Positioning Abigail Brand as leader of the Shield defenders presents Gillen new opportunities to continue to flesh out her character, and in a new scenario with major impact on the overall Secret Wars saga.
“Brand ended up as commander on the Shield when Nick Fury went and got himself killed out in the Deadlands,” he notes. “She’s been doing it for six months. She doesn’t sleep much anymore. The job is her meaning for existence.
“The last time the wall had a major failure was about 30 years ago in our history of Battleworld. There have been failures since, but not on the same mass-extinction level scale. In that last multi-million death catastrophe, Abigail Brand’s family was wiped out. She was nine. It took her 20 years to get her deployed to the wall. She’s been there for 10 years. Her aim in life is to make sure what happened to her doesn’t happen to anyone else. She hasn’t time for anything else. Certainly not love. Certainly not after what happened to Hank McCoy.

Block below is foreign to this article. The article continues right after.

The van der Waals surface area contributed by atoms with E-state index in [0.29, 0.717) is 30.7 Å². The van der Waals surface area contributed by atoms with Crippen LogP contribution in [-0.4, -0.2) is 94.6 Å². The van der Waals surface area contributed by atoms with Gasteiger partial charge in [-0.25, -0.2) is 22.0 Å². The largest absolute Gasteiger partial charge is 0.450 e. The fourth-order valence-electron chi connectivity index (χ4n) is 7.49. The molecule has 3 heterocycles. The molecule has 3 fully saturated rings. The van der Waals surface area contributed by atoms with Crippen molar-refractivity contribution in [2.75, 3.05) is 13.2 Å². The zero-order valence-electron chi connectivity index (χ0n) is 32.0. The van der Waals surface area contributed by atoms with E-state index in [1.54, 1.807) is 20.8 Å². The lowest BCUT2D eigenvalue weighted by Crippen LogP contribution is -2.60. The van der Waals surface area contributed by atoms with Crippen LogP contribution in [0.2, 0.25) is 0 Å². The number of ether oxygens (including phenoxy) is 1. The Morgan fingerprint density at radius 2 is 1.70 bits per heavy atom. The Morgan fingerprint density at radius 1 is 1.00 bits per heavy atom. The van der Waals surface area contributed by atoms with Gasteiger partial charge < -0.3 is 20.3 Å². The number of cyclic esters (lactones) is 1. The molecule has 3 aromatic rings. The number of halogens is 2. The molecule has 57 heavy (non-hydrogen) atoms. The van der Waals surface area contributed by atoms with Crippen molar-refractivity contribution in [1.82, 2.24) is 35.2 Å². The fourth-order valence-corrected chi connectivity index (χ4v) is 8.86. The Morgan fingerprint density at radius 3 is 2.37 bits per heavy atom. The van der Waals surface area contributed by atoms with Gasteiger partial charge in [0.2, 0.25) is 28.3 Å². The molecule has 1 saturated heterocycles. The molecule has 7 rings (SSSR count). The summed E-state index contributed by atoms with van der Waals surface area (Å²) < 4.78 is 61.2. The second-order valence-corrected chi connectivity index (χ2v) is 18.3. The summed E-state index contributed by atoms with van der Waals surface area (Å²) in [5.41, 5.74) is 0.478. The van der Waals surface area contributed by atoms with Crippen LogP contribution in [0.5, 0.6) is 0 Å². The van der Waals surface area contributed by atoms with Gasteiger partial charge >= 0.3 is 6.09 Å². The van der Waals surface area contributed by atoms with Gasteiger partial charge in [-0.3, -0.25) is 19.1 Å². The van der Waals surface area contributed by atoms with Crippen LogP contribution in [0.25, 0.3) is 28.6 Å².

“But I’m getting ahead of myself.”
SIEGE offers a look at a group of champions under intense pressure stemming from more than one focal point.
“The main source of conflict and the prominent challenge is the entire southern pole of Battleworld that wants to destroy the Shield, everyone on the Shield and then go behind it to not pay taxes, jaywalk and eat everyone,” Gillen says. “Oh yeah—and they’ve got 20 days to live, but that’s another story. Actually, it’s not another story. It’s this story. You know what I mean.”
The writer’s working alongside Filipe Andrade on the book, as well as guest artists each issue to add double-page spreads to punch up the drama even further.